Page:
Sponsors should also consider engaging specialized CROs with experience in conducting rare disease trials. These organizations may have connections with sites and patient groups to potentially help bolster recruitment. And their experienced data managers can design case report forms appropriate for the patient population, particularly when standard values in healthy populations are not in alignment with those found in the patient setting. It is important as well for sponsors, when determining outcome measures for rare disease trials, to engage with subject matter experts who have experience standardizing outcome measures across the patient population. Primary outcomes in rare disease studies should be ones that are likely to change and have clinical meaningfulness tied directly to the investigational drug; rather than outcomes that represent disease progression.
Patient recruitment and retention is, of course, critical to the chances of a successful rare disease trial. Recruitment planning begins with understanding the clinical and social contexts of eligible participants. Given the inclusion and exclusion criteria of the study protocol, sponsors and CROs should define what an eligible participant’s symptoms are and how they impact daily life, where the person lives and receives care, and the knowledge level of the individual in regards to research and interventions concerning their condition. This portrait can guide site selection and recruitment strategy, and aid in the development of educational tools. At the patient level, investigators can be better prepared for participants’ expected levels of science and health literacy during recruitment and the informed consent process. In turn, at the study level, sites and CROs may be more apt to set aggressive recruitment goals, use proactive recruitment tactics, and work compassionately with participants.
Regardless of interaction point, patient advocate organizations, such as CureDuchenne in DMD, are playing ever-expanding and critical roles in helping prepare patients for clinical trial readiness through education and outreach. CureDuchenne collaborates directly with sponsors and researchers to fund, advise, and help accelerate the drug development process. Further, its centralized data hub, CureDuchenne Link, has been built to support researchers by combining clinical data, biological samples, and patient-reported data for individuals with DMD and Becker muscular dystrophy, factoring in female carriers, which are very rare in both, as well. The platform facilitates data sharing, which is important to advancing a deeper understanding of the disease and accelerating research closer to a cure.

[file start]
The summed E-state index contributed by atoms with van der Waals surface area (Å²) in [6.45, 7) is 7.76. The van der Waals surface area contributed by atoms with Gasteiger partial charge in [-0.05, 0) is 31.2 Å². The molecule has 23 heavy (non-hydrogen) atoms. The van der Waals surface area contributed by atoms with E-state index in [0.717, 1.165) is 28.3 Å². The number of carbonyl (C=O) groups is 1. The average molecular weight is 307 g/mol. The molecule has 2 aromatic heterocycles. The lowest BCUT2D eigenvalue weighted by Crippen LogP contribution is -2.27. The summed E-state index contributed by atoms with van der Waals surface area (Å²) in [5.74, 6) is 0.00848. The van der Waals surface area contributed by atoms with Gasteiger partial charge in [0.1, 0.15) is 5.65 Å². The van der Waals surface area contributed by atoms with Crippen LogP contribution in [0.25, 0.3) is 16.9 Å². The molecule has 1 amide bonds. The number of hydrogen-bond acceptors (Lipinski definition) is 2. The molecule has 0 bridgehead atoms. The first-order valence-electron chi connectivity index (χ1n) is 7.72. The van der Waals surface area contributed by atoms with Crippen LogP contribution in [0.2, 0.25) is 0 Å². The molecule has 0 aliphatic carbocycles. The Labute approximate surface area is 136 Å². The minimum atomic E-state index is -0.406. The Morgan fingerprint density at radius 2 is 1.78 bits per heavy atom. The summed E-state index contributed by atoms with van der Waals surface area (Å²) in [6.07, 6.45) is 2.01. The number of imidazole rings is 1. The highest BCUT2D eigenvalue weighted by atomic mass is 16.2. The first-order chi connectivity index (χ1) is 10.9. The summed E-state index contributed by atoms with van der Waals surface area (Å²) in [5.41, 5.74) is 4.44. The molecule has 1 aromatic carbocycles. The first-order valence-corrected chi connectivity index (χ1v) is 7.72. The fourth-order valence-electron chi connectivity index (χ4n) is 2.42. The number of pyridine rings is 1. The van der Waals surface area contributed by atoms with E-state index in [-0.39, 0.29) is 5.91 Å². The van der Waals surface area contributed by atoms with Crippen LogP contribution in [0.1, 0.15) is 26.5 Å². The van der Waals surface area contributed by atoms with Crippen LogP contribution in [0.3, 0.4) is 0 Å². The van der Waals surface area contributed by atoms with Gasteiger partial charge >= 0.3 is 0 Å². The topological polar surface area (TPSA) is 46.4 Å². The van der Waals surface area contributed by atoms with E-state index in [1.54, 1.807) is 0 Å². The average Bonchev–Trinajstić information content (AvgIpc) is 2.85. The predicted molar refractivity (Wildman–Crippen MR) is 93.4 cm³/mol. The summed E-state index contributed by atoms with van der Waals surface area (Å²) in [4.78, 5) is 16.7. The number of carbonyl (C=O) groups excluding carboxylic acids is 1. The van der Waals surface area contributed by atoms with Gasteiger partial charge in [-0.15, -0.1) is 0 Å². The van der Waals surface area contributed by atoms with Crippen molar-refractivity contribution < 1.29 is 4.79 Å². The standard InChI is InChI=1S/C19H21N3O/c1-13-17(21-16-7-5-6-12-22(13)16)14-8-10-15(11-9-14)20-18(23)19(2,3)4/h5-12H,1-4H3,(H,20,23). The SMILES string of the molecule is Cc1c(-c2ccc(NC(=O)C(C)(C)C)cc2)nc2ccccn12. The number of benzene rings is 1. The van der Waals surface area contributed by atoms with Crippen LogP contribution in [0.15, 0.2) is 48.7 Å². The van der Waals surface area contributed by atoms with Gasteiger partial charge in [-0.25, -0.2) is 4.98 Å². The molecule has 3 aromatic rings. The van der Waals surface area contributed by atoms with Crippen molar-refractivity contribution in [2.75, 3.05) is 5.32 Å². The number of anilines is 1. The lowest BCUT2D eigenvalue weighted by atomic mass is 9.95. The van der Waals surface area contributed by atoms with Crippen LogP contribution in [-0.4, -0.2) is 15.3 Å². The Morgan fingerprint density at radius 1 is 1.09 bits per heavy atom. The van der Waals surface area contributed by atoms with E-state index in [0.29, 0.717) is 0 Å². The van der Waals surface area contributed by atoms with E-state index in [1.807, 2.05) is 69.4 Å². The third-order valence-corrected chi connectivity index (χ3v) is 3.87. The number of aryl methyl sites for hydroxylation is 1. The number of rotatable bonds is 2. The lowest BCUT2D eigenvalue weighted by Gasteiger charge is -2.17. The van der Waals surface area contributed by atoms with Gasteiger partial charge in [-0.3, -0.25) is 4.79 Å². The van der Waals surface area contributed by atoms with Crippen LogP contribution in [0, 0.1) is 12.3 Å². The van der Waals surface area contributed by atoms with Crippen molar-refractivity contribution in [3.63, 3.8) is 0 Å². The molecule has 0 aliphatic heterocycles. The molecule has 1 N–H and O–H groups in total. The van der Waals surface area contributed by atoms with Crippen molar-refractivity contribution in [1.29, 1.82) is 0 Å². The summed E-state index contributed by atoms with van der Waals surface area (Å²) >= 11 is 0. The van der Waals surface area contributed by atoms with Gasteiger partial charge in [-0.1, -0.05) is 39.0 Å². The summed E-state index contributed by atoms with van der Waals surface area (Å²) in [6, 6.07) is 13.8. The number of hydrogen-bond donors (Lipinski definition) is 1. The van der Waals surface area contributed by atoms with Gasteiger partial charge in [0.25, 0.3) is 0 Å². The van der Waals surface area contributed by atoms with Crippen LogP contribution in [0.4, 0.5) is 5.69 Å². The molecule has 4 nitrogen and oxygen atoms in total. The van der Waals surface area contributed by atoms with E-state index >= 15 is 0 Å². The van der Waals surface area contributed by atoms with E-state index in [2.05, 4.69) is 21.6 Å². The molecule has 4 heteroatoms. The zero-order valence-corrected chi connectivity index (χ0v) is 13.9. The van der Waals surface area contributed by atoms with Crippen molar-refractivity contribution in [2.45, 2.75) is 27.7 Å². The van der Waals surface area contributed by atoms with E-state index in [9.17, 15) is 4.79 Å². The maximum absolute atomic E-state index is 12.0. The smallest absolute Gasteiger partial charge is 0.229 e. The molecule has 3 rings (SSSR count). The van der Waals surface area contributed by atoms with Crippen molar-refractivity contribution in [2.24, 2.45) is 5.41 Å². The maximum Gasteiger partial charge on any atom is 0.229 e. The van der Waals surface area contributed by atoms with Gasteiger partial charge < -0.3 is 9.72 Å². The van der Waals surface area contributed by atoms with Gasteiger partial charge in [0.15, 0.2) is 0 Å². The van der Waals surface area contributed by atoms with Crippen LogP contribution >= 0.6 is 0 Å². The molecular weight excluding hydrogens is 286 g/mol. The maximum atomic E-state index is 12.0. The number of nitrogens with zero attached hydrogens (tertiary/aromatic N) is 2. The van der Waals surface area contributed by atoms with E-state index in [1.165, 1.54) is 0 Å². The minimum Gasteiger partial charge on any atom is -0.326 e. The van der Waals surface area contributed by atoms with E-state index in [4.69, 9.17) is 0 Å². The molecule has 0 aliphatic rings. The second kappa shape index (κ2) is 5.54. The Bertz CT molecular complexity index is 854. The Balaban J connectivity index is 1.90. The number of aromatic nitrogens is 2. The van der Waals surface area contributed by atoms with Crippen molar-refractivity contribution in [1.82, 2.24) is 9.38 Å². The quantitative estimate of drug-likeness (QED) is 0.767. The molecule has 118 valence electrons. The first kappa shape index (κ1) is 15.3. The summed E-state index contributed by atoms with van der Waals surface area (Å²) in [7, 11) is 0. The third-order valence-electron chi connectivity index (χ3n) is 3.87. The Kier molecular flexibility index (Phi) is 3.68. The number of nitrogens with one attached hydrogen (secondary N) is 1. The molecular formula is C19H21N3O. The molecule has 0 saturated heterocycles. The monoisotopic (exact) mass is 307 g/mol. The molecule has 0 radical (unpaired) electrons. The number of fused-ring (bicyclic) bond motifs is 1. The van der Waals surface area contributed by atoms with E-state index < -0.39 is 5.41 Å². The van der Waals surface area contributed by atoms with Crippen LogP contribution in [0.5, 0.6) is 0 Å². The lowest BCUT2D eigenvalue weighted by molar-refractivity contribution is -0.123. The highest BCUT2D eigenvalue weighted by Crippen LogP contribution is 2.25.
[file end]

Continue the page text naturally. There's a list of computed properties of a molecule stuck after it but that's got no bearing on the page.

CureDuchenne also conducts regular workshops and webinars to keep the community informed on the latest scientific developments in DMD research, including status and participation in clinical trials. The group also educates on best practices to extend ambulation, and offers guidance on disease management and care. While DMD may be better positioned for drug development than other rare diseases, there are several approaches sponsors, CROs, and investigators can take from the DMD experience and apply into any rare disease clinical trial.
First, evaluate the available resources
Next, recruit collaborators
Finally, build in recruitment and retention up front
Mary P. Kotlarczyk, PhD, Project Manager in Clinical Operations, TRiNDS, Ana K. Christensen, MPH, Director of Strategic Solutions, TRiNDS, Michael G. Kelly, PhD, Chief Scientific Officer, CureDuchenne, and Lauren P. Morgenroth, MS, CGC, Chief Executive Officer, TRiNDS